The National Museum of Modern and Contemporary Art, Korea (MMCA, director Youn Bummo), presents the 2020 MMCA Asia Project: Looking for Another Family from 22 May through 23 August at MMCA Seoul.

As an institution central to Asian contemporary art, the MMCA has been organizing the Asia Project focusing on Asian contemporary art since 2017. The exhibition How Little You Know About Me (7 April–8 July 2018), held as the first edition of this project, proposed Asia as more than a geological identity and as a new and critical perspective on the world.

Deploying the concept of “family” to represent social solidarity, this year’s second-edition exhibition Looking for Another Family presents Asia as a public platform on which to discuss and share diverse issues concerning the Asian territory. In this scheme, the museum serves as an open space for discussion, gathering people of all generations and socioeconomic statuses for artists and audiences to envision “another form of a family”—a fluid platform for empathy and solidarity.

Featured in this exhibition are 15 teams of artists from eight Asian countries—Korea, China, Hong Kong, Taiwan, Japan, Indonesia, Malaysia, and the Philippines—who depart from contemplation on their own identities to explore wider realms of consciousness: their own communities, societies, countries, and eventually, the world. The artists also offer opportunities for viewers to involve themselves in active communication not only through artworks comprising performances, photographs, and videos, but also through workshops in the forms of a snack cart, farming, an investment booth, a music video screening, a newsroom, and a roundtable discussion.

The exhibition begins at Gallery 5 and continues through the communal space in the hallway into Gallery 6, accompanied by diverse programs that encourage audience participation. Gallery 5 inspects aspects of individuals within communal groups, shedding light on the confines of a social system run by dichotomous logic and their impact on the human body and mind. Kang Seung Lee (Korea) sets up a lounge-style bookstore under the title Imaginaries of the Future, documenting the past, present, and future of the Korean LGBTQ community through installation and drawing. Through a series of photographs, Tandia Permadi talks about his inner conflict associated with the gender role assigned to him by his family. Centering on shamanistic performances, Dew Kim discusses issues of queerness and gender along with the concepts of transhuman and posthuman through a K- pop–style music video. Born in Korea and raised in Japan, artist Jong YuGyong contemplates through the Letter of a Private the military service duty imposed on him by South Korea in light of his sense of belonging to neither Japan nor South or North Koreas. Ni Hao presents a sculptural recorder shaped like tangled tree roots to make a statement about the biased music education centering on Western instruments. Atsushi Watanabe puts on a performance of demolishing a concrete house as a representation of his experience as a hikikomori (a socially reclusive person who lives in seclusion) and the process of his recovery. Eisa Jocson presents SuperWoman KTV, karaoke room inviting the audience to sing and dance along to the songs of The Filipino Superwoman Band, the lyrics of which describe the emotional labor required of female workers. RESBAK, a collective group of Filipino artists, and South Ho Siu Nam present videos and photos exposing the horrors of state violence while Isaac Chong Wai presents One Sound of the Futures, a video performance involving 240 people in Hong Kong, Wuhan (China), and Gwangju (Korea).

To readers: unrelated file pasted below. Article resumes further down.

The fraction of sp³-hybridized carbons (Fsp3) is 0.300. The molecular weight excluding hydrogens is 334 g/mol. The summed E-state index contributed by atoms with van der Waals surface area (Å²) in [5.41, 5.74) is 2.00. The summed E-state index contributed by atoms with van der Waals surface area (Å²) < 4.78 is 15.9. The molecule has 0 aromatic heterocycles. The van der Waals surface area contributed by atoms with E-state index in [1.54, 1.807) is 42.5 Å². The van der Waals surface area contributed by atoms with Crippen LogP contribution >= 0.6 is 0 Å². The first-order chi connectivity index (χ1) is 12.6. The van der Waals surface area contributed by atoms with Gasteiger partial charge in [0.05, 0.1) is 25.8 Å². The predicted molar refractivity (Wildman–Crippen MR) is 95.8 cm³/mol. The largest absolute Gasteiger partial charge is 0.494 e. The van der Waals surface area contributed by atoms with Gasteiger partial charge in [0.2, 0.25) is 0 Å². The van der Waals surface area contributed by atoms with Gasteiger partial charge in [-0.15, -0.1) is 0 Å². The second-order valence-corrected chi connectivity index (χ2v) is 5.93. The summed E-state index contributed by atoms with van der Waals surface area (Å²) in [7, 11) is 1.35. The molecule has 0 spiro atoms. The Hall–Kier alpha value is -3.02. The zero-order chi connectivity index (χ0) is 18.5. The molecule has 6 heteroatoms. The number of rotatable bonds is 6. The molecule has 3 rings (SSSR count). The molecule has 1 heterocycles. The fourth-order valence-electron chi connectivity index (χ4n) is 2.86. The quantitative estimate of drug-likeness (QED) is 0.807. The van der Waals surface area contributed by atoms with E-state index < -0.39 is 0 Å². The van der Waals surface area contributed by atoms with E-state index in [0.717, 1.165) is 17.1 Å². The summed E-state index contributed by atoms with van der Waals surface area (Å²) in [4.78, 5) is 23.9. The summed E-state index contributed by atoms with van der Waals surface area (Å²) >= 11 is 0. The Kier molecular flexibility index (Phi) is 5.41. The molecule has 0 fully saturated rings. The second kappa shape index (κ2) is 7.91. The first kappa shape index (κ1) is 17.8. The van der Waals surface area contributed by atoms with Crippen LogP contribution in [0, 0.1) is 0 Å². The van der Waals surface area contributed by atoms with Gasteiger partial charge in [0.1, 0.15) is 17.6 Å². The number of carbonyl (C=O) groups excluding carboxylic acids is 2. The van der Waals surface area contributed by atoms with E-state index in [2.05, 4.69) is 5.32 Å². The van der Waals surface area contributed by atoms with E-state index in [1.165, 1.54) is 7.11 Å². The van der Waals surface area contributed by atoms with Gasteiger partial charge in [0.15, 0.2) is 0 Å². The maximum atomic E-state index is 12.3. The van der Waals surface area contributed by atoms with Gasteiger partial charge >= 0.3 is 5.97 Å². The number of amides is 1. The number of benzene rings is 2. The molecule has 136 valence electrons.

The works displayed in the communal space in the hallway and Gallery Madang talk about “another family,” a place where empathy and solidarity begin to form as a way to find solutions to the problems addressed in the works in Gallery 5. As a collaboration project, 98B COLLABoratory, HUB Make Lab, and KANTINA co-present Turo-Turo (meaning “point / teach” in English), sharing food and thoughts around a snack cafeteria to propose casual discussion and alliance. Jatiwangi Art Factory and Budnamugage’s collaboration project On the Way to Investment makes the form of an investment booth, inviting visitors to discuss and question the capitalist view of land—the basic condition for life—as an investment item. YeeI-Lann joins a small resident community in Sabah, Malaysia, to weave the community’s historical memories and ironies into a large-scale woolen work using traditional handcraft techniques. Feminist Designer Social Club (FDSC) presents FDSC News, introducing female designers based in Korea and their activities.

Finally, featured in Gallery 6 is Obsessions, a video piece by Wang Tuo. This piece observes the history of a symbolic building in central Beijing built in the 1950s from the perspective of an architect under hypnosis, portraying the futility of an ideal that was believed to last unchanged.

MMCA is planning to organize online opening reception through a conference call on 22 May as there are many of participant artists couldn’t present themselves onsite due to travel restrictions with the COVID-19 pandemic. There will be online guided tour by curator and the artists will make a brief introduction to celebrate the opening.

Youn Bummo, director of the MMCA, notes, “Looking for Another Family is an opportunity to introduce the diversity and dynamicity of Asian contemporary art to Korean and overseas audiences. At this time of global crisis marked by the COVID-19 pandemic, the innovative works of the Asian artists in this exhibition and their collaboration will hopefully propagate the spirit of social solidarity and coexistence to the world—the message should resonate especially louder in the Asian territory.”